PHOTO GALLERY: At the starting line of the Missouri River 340
Tuesday, August 24, 2010 | 10:07 p.m. CDT
Ryan Von Bevern, 27, left, of Kansas City, Kan., and his rowing companion, Scott Bird, 23, of Roeland Park, Kan., carry their canoe Tuesday down to the Missouri River to begin the Missouri River 340 race. Von Bevern said that he and Bird have been practicing rowing up the river and working out to ready their bodies for the race. "They say it is a killer on your back and shoulders, so I have been working on those," Von Bevern said.
The Missouri River 340 — a canoe and kayak race across Missouri — began on Tuesday at Kaw Point in Kansas City, Kan. Paddlers are limited to 88 hours to travel the 340 miles from the starting line to the finish line in St. Charles.
Scott Bird, 23, of Roeland Park, Kan., prepares the canoe in which he and his paddling companion, Ryan Von Bevern, 27, of Kansas City, Kan., will be riding for the next few days as they make their way across Missouri. This is the pair's first time participating in the Missouri River 340. They became interested in the race after their co-workers competed in 2009.
Scott Bird, 23, of Roeland Park, Kan., uses duct tape to secure a "dry box" for his cell phone underneath his seat on August 24, 2010. Bird spent minutes ripping duct tape off the roll with his teeth in an attempt to keep the box in its place.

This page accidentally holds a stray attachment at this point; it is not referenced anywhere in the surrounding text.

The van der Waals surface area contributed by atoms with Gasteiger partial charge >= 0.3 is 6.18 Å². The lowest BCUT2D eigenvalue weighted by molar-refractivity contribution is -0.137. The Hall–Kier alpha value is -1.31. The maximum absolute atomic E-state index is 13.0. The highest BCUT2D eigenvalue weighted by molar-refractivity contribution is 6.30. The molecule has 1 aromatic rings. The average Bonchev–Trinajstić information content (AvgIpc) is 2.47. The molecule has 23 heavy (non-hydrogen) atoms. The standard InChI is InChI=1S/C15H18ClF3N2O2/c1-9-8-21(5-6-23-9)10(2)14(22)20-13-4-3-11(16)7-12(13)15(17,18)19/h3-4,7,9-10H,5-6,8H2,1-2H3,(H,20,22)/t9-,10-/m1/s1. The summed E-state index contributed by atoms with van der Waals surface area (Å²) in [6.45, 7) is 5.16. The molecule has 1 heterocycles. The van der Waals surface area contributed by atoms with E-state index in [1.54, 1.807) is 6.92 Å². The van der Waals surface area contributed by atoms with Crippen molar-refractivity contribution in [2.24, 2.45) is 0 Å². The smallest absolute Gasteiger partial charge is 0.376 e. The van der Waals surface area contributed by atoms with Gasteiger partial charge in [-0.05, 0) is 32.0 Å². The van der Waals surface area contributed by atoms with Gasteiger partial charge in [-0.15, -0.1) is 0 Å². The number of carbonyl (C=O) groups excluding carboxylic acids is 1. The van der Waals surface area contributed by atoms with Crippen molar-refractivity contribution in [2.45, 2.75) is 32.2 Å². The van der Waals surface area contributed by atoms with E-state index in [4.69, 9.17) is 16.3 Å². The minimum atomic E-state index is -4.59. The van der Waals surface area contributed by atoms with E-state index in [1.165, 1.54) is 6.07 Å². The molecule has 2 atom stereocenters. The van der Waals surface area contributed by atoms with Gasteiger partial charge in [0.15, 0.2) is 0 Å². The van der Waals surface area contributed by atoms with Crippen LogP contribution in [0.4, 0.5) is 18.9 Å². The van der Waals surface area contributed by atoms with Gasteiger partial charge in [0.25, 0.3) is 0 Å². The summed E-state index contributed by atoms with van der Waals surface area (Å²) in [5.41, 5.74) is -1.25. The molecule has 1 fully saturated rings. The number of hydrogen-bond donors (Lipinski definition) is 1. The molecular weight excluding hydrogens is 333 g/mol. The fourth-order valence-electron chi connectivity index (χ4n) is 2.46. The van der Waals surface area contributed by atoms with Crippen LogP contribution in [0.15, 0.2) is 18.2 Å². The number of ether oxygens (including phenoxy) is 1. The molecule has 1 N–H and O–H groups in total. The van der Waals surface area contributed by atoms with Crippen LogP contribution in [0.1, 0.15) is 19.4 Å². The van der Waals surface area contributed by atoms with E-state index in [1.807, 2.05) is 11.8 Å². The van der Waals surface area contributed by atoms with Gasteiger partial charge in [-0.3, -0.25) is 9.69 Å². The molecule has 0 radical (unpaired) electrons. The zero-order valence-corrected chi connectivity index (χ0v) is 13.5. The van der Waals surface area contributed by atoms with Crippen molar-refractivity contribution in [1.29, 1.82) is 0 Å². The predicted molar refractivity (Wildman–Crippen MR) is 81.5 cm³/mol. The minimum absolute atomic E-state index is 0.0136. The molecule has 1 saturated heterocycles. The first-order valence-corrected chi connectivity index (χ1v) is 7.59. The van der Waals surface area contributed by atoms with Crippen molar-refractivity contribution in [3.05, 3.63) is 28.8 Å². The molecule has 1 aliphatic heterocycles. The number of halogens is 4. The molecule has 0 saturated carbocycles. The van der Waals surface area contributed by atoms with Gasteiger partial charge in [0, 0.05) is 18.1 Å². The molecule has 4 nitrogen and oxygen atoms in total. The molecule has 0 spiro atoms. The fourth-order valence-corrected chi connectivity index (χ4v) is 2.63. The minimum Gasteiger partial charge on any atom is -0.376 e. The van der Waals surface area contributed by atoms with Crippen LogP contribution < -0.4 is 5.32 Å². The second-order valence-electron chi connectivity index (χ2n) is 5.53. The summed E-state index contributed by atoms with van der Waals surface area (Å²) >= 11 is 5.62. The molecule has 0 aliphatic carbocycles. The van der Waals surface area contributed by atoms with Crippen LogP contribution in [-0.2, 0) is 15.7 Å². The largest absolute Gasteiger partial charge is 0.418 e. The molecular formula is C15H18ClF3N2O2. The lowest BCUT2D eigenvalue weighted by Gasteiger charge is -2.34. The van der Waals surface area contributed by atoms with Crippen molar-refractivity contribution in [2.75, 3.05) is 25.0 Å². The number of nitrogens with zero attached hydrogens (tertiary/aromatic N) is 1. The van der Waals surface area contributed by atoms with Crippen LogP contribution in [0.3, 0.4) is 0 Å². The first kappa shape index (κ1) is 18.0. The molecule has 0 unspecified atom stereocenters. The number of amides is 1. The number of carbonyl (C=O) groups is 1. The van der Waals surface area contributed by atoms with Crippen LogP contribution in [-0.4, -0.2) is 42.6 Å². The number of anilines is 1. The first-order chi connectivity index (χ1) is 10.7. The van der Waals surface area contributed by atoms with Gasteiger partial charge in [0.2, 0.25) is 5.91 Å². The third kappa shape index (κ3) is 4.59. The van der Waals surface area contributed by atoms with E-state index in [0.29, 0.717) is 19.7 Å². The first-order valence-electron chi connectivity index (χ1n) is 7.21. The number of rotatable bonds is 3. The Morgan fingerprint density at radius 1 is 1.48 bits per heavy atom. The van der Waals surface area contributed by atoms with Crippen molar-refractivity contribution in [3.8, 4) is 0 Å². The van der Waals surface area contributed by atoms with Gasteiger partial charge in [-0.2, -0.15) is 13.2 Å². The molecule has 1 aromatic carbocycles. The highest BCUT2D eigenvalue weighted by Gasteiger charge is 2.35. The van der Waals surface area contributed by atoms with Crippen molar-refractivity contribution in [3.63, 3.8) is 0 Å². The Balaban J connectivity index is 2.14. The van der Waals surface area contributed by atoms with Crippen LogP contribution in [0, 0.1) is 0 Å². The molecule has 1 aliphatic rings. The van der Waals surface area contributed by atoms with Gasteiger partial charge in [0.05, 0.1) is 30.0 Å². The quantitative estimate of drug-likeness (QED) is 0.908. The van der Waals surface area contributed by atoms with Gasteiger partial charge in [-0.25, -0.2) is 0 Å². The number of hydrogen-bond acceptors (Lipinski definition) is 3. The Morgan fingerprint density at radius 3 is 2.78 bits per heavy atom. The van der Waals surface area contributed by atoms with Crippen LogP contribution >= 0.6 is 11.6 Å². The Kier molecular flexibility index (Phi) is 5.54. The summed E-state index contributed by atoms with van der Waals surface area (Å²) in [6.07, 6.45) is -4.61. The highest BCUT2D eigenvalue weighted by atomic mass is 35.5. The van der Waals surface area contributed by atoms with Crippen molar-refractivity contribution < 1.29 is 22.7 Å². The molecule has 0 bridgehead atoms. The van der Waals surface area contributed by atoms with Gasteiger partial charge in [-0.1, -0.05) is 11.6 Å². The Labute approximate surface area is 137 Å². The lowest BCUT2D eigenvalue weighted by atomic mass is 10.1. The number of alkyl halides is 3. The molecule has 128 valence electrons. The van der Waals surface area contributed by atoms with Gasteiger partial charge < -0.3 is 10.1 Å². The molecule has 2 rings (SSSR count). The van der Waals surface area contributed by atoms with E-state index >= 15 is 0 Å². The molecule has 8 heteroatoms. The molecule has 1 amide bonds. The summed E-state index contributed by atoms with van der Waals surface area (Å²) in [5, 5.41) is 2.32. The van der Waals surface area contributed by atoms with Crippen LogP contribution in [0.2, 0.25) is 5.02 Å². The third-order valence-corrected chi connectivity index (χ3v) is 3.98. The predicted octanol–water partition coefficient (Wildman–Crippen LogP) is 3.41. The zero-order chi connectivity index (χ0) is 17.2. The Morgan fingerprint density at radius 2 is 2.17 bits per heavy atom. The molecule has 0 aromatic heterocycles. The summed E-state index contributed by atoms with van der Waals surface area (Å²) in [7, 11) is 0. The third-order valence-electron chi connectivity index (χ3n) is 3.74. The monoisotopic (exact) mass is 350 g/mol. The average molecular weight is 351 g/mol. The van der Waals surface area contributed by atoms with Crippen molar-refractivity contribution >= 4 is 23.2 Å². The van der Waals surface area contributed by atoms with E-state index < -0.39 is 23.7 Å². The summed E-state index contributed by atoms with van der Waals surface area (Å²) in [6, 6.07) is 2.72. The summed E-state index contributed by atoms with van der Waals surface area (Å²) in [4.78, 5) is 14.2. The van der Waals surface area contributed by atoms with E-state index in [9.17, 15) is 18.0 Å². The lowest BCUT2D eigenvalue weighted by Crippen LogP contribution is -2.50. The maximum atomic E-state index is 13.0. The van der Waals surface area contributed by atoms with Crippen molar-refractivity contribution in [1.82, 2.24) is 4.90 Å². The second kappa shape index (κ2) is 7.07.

Dressed as members of the Lewis and Clark expedition, Jim Stanley, 79, of Bonner Springs, Kan., left, and Mike Calwell, 69, of Mission, Kan., signaled the start of the Missouri River 340 race with ringing shots from their rifles. Calwell has been starting each race with a bang since the very first Missouri River 340 race in 2006. He said that the rifles were exact replicas of one of the 13 rifles that were originally issued to the Lewis and Clark expedition.
Missouri River 340 race participants begin their more than 300-mile journey on the Missouri River from Kaw Point Park in Kansas City, Kan. Minutes after the race began, canoes, kayaks and a dragon boat, among other paddlers, passed by the starting point of the race, which will end Friday in St. Charles. The fifth annual Missouri River 340 race was postponed for nearly a month from its original July 27th start date this year due to the high water levels on the Missouri River. The race is the world’s longest nonstop river race, and according to the race's website only two-thirds of last years' participants finished.
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